Defendant, Steve T. Bell, was indicted and convicted of aggravated assault for the knife stabbing of Geraldine Thomas. The defendant and victim had lived together for two years, but Ms. Thomas had left to return to her parent's home several months before the knife attack. Defendant visited her there every day and on November 14, 1980 he stabbed Ms. Thomas five times with a rusty knife after she had refused to go to a motel with him.
1. On appeal defendant enumerates as error the trial court's refusal to grant a mistrial on the ground that the defendant's character was impermissibly placed in issue by the testimony of a police officer.
During the state's presentation of evidence the officer was asked if he obtained an arrest warrant for appellant. The officer responded, "Yes, sir. There was a warrant obtained. I, first of all, after being given the name of the individual checked our police records to see if we had an individual with that name previously. We had, and I obtained --" At that point defense counsel moved for a mistrial. The motion was overruled and the court stated to the jury, "Ladies and gentlemen, I will instruct you to disregard the evidence just presented by the statement of the witness that the defendant has in any way been in trouble." Defense counsel properly renewed his motion.
2. The defendant next urges that the court erred in denying a motion for mistrial on the ground that a three-page, handwritten note found near defendant when he was arrested was admitted into evidence without holding a Jackson-Denno hearing to determine its voluntariness.
The trial court did not err in refusing to hold a Jackson-Denno hearing to test the voluntariness of the incriminating statements contained in the note. "Since the defendant was not under arrest or in custody at the time and no police or other law enforcement personnel were present, his constitutional rights could not have been violated." Gaston v. State, 153 Ga. App. 538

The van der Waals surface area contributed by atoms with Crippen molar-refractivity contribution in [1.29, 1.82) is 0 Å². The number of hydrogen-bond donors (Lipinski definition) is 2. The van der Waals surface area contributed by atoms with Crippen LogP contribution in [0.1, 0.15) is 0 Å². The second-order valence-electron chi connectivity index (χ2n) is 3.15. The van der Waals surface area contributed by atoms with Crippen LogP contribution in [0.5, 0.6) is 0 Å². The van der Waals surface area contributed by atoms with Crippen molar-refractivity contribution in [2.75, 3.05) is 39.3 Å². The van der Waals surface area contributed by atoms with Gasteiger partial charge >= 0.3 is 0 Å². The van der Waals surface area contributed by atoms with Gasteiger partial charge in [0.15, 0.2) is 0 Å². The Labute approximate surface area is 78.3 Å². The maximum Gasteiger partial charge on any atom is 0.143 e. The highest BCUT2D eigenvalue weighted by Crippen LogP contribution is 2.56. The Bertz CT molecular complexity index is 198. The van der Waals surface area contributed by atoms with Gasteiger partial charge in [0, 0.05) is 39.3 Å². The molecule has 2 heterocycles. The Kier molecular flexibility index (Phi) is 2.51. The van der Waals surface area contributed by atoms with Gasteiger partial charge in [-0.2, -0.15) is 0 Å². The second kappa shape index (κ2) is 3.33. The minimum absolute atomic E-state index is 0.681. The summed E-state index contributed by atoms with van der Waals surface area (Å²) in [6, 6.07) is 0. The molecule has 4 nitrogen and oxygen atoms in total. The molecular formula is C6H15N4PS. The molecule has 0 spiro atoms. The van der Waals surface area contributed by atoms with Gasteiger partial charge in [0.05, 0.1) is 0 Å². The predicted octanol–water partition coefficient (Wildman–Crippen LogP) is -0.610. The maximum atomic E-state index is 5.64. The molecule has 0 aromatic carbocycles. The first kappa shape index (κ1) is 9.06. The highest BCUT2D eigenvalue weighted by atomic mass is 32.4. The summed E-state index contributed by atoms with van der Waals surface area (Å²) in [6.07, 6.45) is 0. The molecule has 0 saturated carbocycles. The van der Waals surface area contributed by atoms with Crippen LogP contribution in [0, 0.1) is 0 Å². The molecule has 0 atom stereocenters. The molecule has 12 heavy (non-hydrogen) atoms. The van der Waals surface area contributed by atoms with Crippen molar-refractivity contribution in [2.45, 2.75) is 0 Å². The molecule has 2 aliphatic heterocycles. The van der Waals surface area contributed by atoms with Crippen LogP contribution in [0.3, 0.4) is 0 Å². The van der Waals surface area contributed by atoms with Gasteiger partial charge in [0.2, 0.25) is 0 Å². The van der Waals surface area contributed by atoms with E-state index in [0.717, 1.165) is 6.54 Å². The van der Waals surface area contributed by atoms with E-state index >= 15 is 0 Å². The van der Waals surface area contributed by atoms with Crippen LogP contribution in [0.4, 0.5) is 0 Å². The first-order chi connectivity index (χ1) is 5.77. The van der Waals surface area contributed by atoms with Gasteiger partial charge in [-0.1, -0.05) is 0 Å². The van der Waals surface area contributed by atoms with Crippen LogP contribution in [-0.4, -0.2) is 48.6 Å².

, 539 (265 SE2d 866
) (1980). Further, there was no indication that defendant had been coerced, persuaded by hope of benefit, or intimidated by fear of injury. See Code Ann. 38-411. Absent any evidence that the note was involuntary, its admission into evidence without a preliminary showing of voluntariness was not error. Kennedy v. State, 156 Ga. App. 792 (2) (275 SE2d 339) (1980)
3. The defendant finally enumerates as error the trial court's charge on criminal intent and the insanity defense. The defendant argues that "nowhere were the concepts of criminal intent, insanity, and 'right from wrong' distinguished and explained to the jury . . . ." A review of the charge indicates that the jury was accurately instructed on these legal principles. Defendant's argument is without merit.
Robert E. Wilson, District Attorney, Ann Poe Mitchell, Assistant District Attorney, for appellee.